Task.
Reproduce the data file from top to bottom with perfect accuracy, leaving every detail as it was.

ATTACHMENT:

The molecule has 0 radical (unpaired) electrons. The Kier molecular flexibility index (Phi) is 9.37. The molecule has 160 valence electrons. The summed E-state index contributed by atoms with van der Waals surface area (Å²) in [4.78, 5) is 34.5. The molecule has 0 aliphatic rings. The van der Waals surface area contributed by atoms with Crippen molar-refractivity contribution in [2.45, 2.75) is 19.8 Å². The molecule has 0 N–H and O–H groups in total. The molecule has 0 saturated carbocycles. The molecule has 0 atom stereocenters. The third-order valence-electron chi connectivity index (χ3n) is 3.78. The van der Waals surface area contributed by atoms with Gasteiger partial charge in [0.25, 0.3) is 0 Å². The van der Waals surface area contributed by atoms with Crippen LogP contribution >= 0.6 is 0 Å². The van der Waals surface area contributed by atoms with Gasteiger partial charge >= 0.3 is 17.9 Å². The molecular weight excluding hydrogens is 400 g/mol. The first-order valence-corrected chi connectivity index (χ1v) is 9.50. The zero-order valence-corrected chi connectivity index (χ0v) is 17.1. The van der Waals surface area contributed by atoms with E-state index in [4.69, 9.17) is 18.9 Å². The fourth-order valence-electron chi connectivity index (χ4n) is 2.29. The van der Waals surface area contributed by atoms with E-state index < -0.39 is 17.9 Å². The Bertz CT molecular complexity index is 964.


The molecule has 0 radical (unpaired) electrons. The Kier molecular flexibility index (Phi) is 9.37. The molecule has 160 valence electrons. The summed E-state index contributed by atoms with van der Waals surface area (Å²) in [4.78, 5) is 34.5. The molecule has 0 aliphatic rings. The van der Waals surface area contributed by atoms with Crippen molar-refractivity contribution in [2.45, 2.75) is 19.8 Å². The molecule has 0 N–H and O–H groups in total. The molecule has 0 saturated carbocycles. The molecule has 0 atom stereocenters. The third-order valence-electron chi connectivity index (χ3n) is 3.78. The van der Waals surface area contributed by atoms with Gasteiger partial charge in [0.25, 0.3) is 0 Å². The van der Waals surface area contributed by atoms with Crippen LogP contribution >= 0.6 is 0 Å². The van der Waals surface area contributed by atoms with Gasteiger partial charge >= 0.3 is 17.9 Å². The molecular weight excluding hydrogens is 400 g/mol. The first-order valence-corrected chi connectivity index (χ1v) is 9.50. The zero-order valence-corrected chi connectivity index (χ0v) is 17.1. The van der Waals surface area contributed by atoms with E-state index in [4.69, 9.17) is 18.9 Å². The fourth-order valence-electron chi connectivity index (χ4n) is 2.29. The van der Waals surface area contributed by atoms with E-state index < -0.39 is 17.9 Å². The Bertz CT molecular complexity index is 964.